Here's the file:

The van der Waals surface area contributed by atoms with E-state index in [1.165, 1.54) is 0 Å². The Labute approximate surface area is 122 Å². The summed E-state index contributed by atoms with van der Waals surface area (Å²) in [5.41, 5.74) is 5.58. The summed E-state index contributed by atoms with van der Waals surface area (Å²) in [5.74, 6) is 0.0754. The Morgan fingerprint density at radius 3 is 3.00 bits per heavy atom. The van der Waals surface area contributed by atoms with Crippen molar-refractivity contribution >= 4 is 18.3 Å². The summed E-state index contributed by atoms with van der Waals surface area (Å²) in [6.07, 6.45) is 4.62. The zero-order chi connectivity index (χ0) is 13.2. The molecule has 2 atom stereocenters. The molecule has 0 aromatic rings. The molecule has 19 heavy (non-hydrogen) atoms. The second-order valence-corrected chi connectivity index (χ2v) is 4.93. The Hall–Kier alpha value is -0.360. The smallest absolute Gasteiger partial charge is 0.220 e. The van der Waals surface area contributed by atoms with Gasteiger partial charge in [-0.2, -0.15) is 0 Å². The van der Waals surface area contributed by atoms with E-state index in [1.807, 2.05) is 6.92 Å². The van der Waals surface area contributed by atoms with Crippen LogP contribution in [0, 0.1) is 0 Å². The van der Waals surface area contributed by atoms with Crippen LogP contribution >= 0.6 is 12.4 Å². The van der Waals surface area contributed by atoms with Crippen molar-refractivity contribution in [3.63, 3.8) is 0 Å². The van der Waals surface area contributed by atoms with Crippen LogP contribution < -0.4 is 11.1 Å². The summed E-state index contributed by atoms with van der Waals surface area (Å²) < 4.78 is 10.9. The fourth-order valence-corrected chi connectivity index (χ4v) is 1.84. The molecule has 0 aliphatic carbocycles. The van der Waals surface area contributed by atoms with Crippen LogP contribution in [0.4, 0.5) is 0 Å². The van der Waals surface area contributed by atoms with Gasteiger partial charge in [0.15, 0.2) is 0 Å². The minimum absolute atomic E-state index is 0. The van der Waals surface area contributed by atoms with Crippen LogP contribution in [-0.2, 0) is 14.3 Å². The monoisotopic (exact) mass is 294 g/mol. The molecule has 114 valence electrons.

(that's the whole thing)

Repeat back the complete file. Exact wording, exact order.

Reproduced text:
The van der Waals surface area contributed by atoms with E-state index in [1.165, 1.54) is 0 Å². The Labute approximate surface area is 122 Å². The summed E-state index contributed by atoms with van der Waals surface area (Å²) in [5.41, 5.74) is 5.58. The summed E-state index contributed by atoms with van der Waals surface area (Å²) in [5.74, 6) is 0.0754. The Morgan fingerprint density at radius 3 is 3.00 bits per heavy atom. The van der Waals surface area contributed by atoms with Crippen molar-refractivity contribution >= 4 is 18.3 Å². The summed E-state index contributed by atoms with van der Waals surface area (Å²) in [6.07, 6.45) is 4.62. The zero-order chi connectivity index (χ0) is 13.2. The molecule has 2 atom stereocenters. The molecule has 0 aromatic rings. The molecule has 19 heavy (non-hydrogen) atoms. The second-order valence-corrected chi connectivity index (χ2v) is 4.93. The Hall–Kier alpha value is -0.360. The smallest absolute Gasteiger partial charge is 0.220 e. The van der Waals surface area contributed by atoms with Gasteiger partial charge in [-0.2, -0.15) is 0 Å². The van der Waals surface area contributed by atoms with E-state index in [1.807, 2.05) is 6.92 Å². The van der Waals surface area contributed by atoms with Crippen LogP contribution in [0, 0.1) is 0 Å². The van der Waals surface area contributed by atoms with Crippen LogP contribution >= 0.6 is 12.4 Å². The van der Waals surface area contributed by atoms with Crippen molar-refractivity contribution in [3.63, 3.8) is 0 Å². The van der Waals surface area contributed by atoms with Crippen LogP contribution < -0.4 is 11.1 Å². The summed E-state index contributed by atoms with van der Waals surface area (Å²) < 4.78 is 10.9. The fourth-order valence-corrected chi connectivity index (χ4v) is 1.84. The molecule has 0 aliphatic carbocycles. The van der Waals surface area contributed by atoms with Crippen LogP contribution in [0.4, 0.5) is 0 Å². The van der Waals surface area contributed by atoms with Gasteiger partial charge in [0.15, 0.2) is 0 Å². The minimum absolute atomic E-state index is 0. The van der Waals surface area contributed by atoms with Crippen LogP contribution in [-0.2, 0) is 14.3 Å². The monoisotopic (exact) mass is 294 g/mol. The molecule has 114 valence electrons.